Rauwolfia

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Rauwolfia

[rau̇′wu̇l·fē·ə]
(botany)
A genus of mostly poisonous, tropical trees and shrubs of the dogbane family (Apocynaceae); certain species yield substances used as emetics and cathartics, while R. serpentina is a source of alkaloids used as tranquilizers.
References in periodicals archive ?
Rauwolfia serpentina has been used in Indian folk medicine for thousands of years to treat a wide variety of maladies, including snake and insect bites, febrile conditions, malaria, abdominal pain, and dysentery.
The probable reaction of periodate consumption of Rauwolfia serpentina Benth.
10 mg iron, 250 mg juice from barks of Saraca asoca, 125 mg of juice from Withania somnifera, 60 mg of Piper cubeba, 60 mg of juice from upper part of stems of Abroma augusta and 50 mg of juice from Rauwolfia serpentina is mixed together.
Preparation of sample by microwave method: Four samples of Rauwolfia serpentina aqueous extracts were weighed about 500 mg each and transferred into four fluorocarbon microwave vessel.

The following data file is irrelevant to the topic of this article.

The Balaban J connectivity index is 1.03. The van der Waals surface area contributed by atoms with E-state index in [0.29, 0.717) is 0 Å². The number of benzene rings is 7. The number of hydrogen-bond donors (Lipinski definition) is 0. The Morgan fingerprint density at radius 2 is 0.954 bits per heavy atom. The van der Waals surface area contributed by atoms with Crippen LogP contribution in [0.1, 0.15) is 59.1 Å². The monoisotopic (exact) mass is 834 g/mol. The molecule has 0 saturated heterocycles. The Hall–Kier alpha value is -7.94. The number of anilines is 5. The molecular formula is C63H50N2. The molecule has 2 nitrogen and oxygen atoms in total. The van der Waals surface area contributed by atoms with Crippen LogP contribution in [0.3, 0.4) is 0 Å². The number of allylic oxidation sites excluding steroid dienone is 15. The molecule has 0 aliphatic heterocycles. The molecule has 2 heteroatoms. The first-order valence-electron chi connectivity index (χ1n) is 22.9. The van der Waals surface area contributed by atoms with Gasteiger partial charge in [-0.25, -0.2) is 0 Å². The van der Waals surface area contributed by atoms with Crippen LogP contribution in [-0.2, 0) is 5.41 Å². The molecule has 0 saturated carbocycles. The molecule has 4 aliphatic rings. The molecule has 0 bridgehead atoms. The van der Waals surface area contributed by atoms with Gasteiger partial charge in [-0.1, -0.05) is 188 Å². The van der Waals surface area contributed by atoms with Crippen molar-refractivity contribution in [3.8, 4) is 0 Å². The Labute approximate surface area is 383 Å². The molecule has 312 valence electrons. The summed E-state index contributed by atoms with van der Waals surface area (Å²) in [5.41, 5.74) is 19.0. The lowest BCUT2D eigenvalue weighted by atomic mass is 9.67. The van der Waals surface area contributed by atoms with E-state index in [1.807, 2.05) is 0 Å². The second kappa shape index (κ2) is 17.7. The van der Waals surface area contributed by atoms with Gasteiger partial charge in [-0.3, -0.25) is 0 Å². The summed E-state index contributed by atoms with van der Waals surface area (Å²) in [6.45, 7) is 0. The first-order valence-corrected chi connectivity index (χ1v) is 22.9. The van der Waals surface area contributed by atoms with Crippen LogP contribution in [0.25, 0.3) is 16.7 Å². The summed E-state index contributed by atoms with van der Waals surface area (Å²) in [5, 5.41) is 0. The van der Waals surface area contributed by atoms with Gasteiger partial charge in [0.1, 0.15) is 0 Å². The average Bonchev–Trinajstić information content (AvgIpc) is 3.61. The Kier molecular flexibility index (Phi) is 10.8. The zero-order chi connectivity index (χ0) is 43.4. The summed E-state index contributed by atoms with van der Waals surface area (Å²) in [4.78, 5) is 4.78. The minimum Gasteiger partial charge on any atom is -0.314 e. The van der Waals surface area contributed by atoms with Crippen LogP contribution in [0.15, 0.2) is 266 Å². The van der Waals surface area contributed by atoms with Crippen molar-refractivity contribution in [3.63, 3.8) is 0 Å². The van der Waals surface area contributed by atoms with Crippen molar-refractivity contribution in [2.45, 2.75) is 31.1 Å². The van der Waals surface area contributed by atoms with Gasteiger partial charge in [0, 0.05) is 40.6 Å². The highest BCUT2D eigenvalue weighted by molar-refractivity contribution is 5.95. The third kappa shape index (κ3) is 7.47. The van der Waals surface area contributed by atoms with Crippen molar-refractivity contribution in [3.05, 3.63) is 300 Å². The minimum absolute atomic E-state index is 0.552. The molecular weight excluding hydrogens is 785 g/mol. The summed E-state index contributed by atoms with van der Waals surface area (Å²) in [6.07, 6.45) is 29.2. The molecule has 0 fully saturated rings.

Bark of Abroma augusta was used in combination with bark of Saraca asoca and bark or root of Rauwolfia serpentina for treatment of any rise of blood pressure during night.
Rauwolfia serpentina, used by the TMP to treat high blood pressure has long been established in the scientific literature as an effective treatment for this disorder (Vakil, 1955).
The leaves and roots of Rauwolfia serpentina were used for treatment of high blood pressure by the Pankho practitioners.
Tribals of India, Nepal and Bangladesh use the plant Rauwolfia serpentina to treat a wide variety of ailments like snake bite, insect and animal bite, mental illness, schizophrenia, hypertension, blood pressure, gastrointestinal diseases, circulatory disorders, pneumonia, fever, malaria, asthma, skin diseases, scabies, eye diseases, spleen diseases, AIDS, rheumatism, body pain, and veterinary diseases (Dey and De, 2011); the Khumi healer used the plant for treatment of constipation.
The five anti-hypertensive plants were Catharanthus roseus, Rauwolfia serpentina, Calotropis gigantea, Ficus religiosa, and Curcuma longa.